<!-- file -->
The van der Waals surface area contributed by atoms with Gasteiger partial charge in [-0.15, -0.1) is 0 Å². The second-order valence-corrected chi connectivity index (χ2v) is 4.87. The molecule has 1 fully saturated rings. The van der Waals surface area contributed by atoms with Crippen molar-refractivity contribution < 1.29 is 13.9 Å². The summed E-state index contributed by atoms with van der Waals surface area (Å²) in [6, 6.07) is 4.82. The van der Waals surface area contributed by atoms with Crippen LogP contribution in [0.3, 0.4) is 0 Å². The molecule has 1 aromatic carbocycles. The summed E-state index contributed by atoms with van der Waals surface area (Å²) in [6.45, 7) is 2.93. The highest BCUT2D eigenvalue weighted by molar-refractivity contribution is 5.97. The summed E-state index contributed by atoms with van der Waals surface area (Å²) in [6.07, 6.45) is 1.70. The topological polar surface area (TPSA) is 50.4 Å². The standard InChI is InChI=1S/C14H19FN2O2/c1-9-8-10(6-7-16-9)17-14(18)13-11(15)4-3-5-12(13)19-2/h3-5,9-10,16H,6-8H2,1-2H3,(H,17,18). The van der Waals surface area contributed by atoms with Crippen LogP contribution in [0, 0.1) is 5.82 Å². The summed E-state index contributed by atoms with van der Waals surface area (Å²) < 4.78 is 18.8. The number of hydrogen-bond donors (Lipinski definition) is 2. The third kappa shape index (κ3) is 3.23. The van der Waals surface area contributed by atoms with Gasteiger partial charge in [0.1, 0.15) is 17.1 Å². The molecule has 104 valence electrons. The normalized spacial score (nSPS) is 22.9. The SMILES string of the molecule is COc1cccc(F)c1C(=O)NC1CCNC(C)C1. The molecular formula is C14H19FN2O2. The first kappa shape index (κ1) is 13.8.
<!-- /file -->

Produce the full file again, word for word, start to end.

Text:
The van der Waals surface area contributed by atoms with Gasteiger partial charge in [-0.15, -0.1) is 0 Å². The second-order valence-corrected chi connectivity index (χ2v) is 4.87. The molecule has 1 fully saturated rings. The van der Waals surface area contributed by atoms with Crippen molar-refractivity contribution < 1.29 is 13.9 Å². The summed E-state index contributed by atoms with van der Waals surface area (Å²) in [6, 6.07) is 4.82. The van der Waals surface area contributed by atoms with Crippen LogP contribution in [0.3, 0.4) is 0 Å². The molecule has 1 aromatic carbocycles. The summed E-state index contributed by atoms with van der Waals surface area (Å²) in [6.45, 7) is 2.93. The highest BCUT2D eigenvalue weighted by molar-refractivity contribution is 5.97. The summed E-state index contributed by atoms with van der Waals surface area (Å²) in [6.07, 6.45) is 1.70. The topological polar surface area (TPSA) is 50.4 Å². The standard InChI is InChI=1S/C14H19FN2O2/c1-9-8-10(6-7-16-9)17-14(18)13-11(15)4-3-5-12(13)19-2/h3-5,9-10,16H,6-8H2,1-2H3,(H,17,18). The van der Waals surface area contributed by atoms with Crippen LogP contribution in [0, 0.1) is 5.82 Å². The summed E-state index contributed by atoms with van der Waals surface area (Å²) < 4.78 is 18.8. The number of hydrogen-bond donors (Lipinski definition) is 2. The third kappa shape index (κ3) is 3.23. The van der Waals surface area contributed by atoms with Gasteiger partial charge in [0.1, 0.15) is 17.1 Å². The molecule has 104 valence electrons. The normalized spacial score (nSPS) is 22.9. The SMILES string of the molecule is COc1cccc(F)c1C(=O)NC1CCNC(C)C1. The molecular formula is C14H19FN2O2. The first kappa shape index (κ1) is 13.8.